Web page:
As the temperatures begin to heat up in classrooms around the country, I felt it was a good time to discuss summer reading lists!

Summer reading has always been an unorganized disaster that most school districts fail to upgrade year after year. At my previous district we assigned one book per summer. The following September we would begin the year with an essay exam in which students could respond about a book they

A) Did not read

B) Read in June when it was assigned

C) Read the back cover and sparknotes

Personally, I found this exercise to be a waste of time and resources. Plus, students were only assigned to read one book! ONE! I know some districts have reading lists that students can select from or offer free personal pan pizzas when you finish a book…BOOK IT! (clap if you remember!) What a great way to educate and fatten at the same time! Go America!

In order to make summer reading an effective tool in our academic arsenal, we need to first define what we want our students to gain from their summer reading lists. The obvious answer is to get them reading during their summer long down time. That’s the wishful thinking response. Other responses might include preparing students for the initial unit next fall, introducing a theme or simply to expand their world view on books teachers cannot fit in during the school year. While all these examples are practical, there is no checkup through out the summer and no way of collaborating.

Here are my problems with summer reading:

Why is there not summer reading for every subject?

What is our objective and end goal for reading in the summer?

Why is there not summer reading for Faculty and Administration?

Now some of you may work in districts that can answer all of those questions with specific examples of how your district has integrated summer reading programs, but I am here to provide an answer to all of the above through two free web applications.




If you are unfamiliar with these applications let me briefly explain what they can do. Enjoy!

In short, Goodreads and Shelfari are social networks for people who love reading and sharing their thoughts on the books they read. Here are some ideas in which you can make Goodreads and Shelfari a part of your summer reading curriculum:

  1. Create a class group and assign a reading list for the summer.
    1. Teacher can create a rubric for discussion posts.
  2. Have students post a discussion topic on the book they are reading and respond to other student posts weekly
  3. Use the online discussions as an icebreaker for the following year or segue way into the first unit.
  4. Include parents in on the summer reading fun! Parents can read along and include their thoughts on the books!
  5. If students do not have computer access it will give them a valid excuse to visit a library (shiver!), Internet café or school districts could (if available) laptops for the summer.
  6. Create a group for cross-curricular reading, i.e. Language Arts and World History.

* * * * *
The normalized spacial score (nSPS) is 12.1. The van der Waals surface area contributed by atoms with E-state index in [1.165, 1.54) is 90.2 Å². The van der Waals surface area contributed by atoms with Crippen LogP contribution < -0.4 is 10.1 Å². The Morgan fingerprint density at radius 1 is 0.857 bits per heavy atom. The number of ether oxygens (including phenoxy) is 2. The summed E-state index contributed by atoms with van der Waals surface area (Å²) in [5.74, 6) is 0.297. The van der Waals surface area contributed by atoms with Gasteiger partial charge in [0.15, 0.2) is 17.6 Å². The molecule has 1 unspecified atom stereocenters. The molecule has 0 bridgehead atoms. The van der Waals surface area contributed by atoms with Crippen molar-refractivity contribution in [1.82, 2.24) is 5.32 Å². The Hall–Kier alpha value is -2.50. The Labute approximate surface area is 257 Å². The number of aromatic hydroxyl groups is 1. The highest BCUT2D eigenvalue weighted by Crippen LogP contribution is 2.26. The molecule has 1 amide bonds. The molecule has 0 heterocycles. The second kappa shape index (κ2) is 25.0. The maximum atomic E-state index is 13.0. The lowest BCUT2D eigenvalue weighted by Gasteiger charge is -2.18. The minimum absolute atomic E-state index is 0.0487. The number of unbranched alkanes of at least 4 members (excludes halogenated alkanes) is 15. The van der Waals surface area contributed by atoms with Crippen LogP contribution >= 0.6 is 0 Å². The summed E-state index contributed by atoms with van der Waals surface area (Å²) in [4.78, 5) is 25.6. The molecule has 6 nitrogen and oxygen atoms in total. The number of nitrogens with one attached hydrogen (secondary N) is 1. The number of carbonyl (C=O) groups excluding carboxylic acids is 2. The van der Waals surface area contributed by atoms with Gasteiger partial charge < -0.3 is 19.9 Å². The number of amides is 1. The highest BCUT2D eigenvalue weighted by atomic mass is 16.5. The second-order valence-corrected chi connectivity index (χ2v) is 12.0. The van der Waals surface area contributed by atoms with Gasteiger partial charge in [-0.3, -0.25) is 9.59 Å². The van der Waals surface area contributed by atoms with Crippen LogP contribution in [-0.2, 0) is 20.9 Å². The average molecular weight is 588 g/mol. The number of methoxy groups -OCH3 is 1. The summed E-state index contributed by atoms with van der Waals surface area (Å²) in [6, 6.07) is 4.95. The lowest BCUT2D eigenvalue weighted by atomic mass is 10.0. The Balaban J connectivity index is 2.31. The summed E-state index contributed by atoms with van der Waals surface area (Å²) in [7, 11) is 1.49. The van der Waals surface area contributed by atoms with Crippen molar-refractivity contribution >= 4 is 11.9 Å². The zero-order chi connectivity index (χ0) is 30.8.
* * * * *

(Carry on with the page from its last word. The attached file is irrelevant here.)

1. This is a great way to share good reads (pun intended) concerning education. Most of us take courses throughout the year and are introduced to various new books on our craft. Every teacher should have a good reads or shelfari page!
  7. Create a faculty reading group!
  8. Make reading interactive and fun! Like Facebook!

Hope this helps and I would love to hear ideas and feedback on how your district is approaching summer reading this year.

Tags: 2.0, High, K12, School, Students, goodreads, k-12, lesson, plans, reading, More…shelfari, summer, technology, web

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I wonder...has anyone tried this? Do you have a rubric to offer?
Won't summer reading fall the way of any homework. The kids that need it won't do it and the kids who don't need it will read all sommer. Oh-hummm. Age old problem. Gladwell has a chapter in his book, Outliers, about some studies dealing with kids in at-risk environments vs. middle class kids. The studies show that all the kids in each subgroup stay neck in neck throughout the 9 months of school but the real discrepency comes over the summer where the at risk subgroups lose ground dramatically to the kids who travel, read, go to camps, etc.

Will you provide the books to all kiddos?
I think it's a great idea to get parents involved! I have 2 boys - 13 and 10 years old - and though there's not that much "reading along" (obviously), I quite enjoy books for the 9-12 and young adult age groups, and do end up reading most of the books my kids read. It's fun to be able to discuss stories over dinner or in the car...

Here's a great site (SmartBean) that was launched recently that has all the award winning books (from the UK, Canada and Australia as well in addition to the big name US awards) organized in excellent fashion. The other books listed/recommended in the store (besides the award winning ones) are also great titles.

Happy Reading!



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